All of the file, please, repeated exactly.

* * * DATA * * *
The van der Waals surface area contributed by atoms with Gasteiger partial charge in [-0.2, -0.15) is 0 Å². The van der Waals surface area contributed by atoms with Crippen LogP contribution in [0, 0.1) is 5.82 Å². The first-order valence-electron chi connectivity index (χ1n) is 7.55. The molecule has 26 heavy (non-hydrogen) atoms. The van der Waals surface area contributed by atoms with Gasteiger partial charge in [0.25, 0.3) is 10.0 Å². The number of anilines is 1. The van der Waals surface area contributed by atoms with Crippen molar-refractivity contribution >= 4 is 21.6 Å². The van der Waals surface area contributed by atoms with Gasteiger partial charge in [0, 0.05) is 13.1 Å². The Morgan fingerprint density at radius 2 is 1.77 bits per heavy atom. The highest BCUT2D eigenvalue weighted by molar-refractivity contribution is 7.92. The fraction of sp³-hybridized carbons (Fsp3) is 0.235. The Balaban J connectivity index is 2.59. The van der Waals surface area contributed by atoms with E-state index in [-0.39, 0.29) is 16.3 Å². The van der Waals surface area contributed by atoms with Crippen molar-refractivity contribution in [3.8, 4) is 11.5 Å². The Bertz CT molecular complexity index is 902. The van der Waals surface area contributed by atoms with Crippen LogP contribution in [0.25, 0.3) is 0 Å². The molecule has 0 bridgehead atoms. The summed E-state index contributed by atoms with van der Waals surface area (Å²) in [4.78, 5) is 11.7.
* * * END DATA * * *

The van der Waals surface area contributed by atoms with Gasteiger partial charge in [-0.2, -0.15) is 0 Å². The van der Waals surface area contributed by atoms with Crippen LogP contribution in [0, 0.1) is 5.82 Å². The first-order valence-electron chi connectivity index (χ1n) is 7.55. The molecule has 26 heavy (non-hydrogen) atoms. The van der Waals surface area contributed by atoms with Gasteiger partial charge in [0.25, 0.3) is 10.0 Å². The number of anilines is 1. The van der Waals surface area contributed by atoms with Crippen molar-refractivity contribution >= 4 is 21.6 Å². The van der Waals surface area contributed by atoms with Gasteiger partial charge in [0, 0.05) is 13.1 Å². The Morgan fingerprint density at radius 2 is 1.77 bits per heavy atom. The highest BCUT2D eigenvalue weighted by molar-refractivity contribution is 7.92. The fraction of sp³-hybridized carbons (Fsp3) is 0.235. The Balaban J connectivity index is 2.59. The van der Waals surface area contributed by atoms with E-state index in [-0.39, 0.29) is 16.3 Å². The van der Waals surface area contributed by atoms with Crippen molar-refractivity contribution in [3.8, 4) is 11.5 Å². The Bertz CT molecular complexity index is 902. The van der Waals surface area contributed by atoms with Crippen LogP contribution in [0.25, 0.3) is 0 Å². The molecule has 0 bridgehead atoms. The summed E-state index contributed by atoms with van der Waals surface area (Å²) in [4.78, 5) is 11.7.